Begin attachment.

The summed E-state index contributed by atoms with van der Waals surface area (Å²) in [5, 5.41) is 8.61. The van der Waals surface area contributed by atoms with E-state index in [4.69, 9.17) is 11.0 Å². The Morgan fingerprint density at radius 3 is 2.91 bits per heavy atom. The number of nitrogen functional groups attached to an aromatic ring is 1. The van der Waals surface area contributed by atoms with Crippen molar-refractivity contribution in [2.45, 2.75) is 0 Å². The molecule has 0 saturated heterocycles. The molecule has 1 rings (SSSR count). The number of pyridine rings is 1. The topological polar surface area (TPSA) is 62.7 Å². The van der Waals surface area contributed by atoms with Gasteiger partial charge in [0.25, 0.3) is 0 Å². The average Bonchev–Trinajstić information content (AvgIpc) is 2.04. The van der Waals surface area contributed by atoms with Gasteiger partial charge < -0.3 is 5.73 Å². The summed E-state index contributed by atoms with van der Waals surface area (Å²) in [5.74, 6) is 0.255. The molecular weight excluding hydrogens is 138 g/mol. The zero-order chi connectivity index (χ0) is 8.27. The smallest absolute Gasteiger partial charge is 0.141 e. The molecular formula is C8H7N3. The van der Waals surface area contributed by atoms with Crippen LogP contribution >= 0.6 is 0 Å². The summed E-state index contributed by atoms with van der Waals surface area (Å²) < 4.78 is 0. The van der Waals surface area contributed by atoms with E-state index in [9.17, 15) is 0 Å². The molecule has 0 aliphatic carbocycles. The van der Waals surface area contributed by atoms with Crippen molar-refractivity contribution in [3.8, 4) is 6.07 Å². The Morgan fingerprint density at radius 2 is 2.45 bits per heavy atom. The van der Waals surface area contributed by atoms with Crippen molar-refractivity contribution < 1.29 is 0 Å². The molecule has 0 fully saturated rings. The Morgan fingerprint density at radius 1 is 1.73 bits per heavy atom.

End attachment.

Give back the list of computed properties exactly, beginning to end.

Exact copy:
The summed E-state index contributed by atoms with van der Waals surface area (Å²) in [5, 5.41) is 8.61. The van der Waals surface area contributed by atoms with E-state index in [4.69, 9.17) is 11.0 Å². The Morgan fingerprint density at radius 3 is 2.91 bits per heavy atom. The number of nitrogen functional groups attached to an aromatic ring is 1. The van der Waals surface area contributed by atoms with Crippen molar-refractivity contribution in [2.45, 2.75) is 0 Å². The molecule has 0 saturated heterocycles. The molecule has 1 rings (SSSR count). The number of pyridine rings is 1. The topological polar surface area (TPSA) is 62.7 Å². The van der Waals surface area contributed by atoms with Gasteiger partial charge in [0.25, 0.3) is 0 Å². The average Bonchev–Trinajstić information content (AvgIpc) is 2.04. The van der Waals surface area contributed by atoms with Gasteiger partial charge < -0.3 is 5.73 Å². The summed E-state index contributed by atoms with van der Waals surface area (Å²) in [5.74, 6) is 0.255. The molecular weight excluding hydrogens is 138 g/mol. The zero-order chi connectivity index (χ0) is 8.27. The smallest absolute Gasteiger partial charge is 0.141 e. The molecular formula is C8H7N3. The van der Waals surface area contributed by atoms with Crippen LogP contribution >= 0.6 is 0 Å². The summed E-state index contributed by atoms with van der Waals surface area (Å²) < 4.78 is 0. The van der Waals surface area contributed by atoms with E-state index in [9.17, 15) is 0 Å². The molecule has 0 aliphatic carbocycles. The van der Waals surface area contributed by atoms with Crippen molar-refractivity contribution in [3.8, 4) is 6.07 Å². The Morgan fingerprint density at radius 2 is 2.45 bits per heavy atom. The van der Waals surface area contributed by atoms with Crippen molar-refractivity contribution < 1.29 is 0 Å². The molecule has 0 fully saturated rings. The Morgan fingerprint density at radius 1 is 1.73 bits per heavy atom.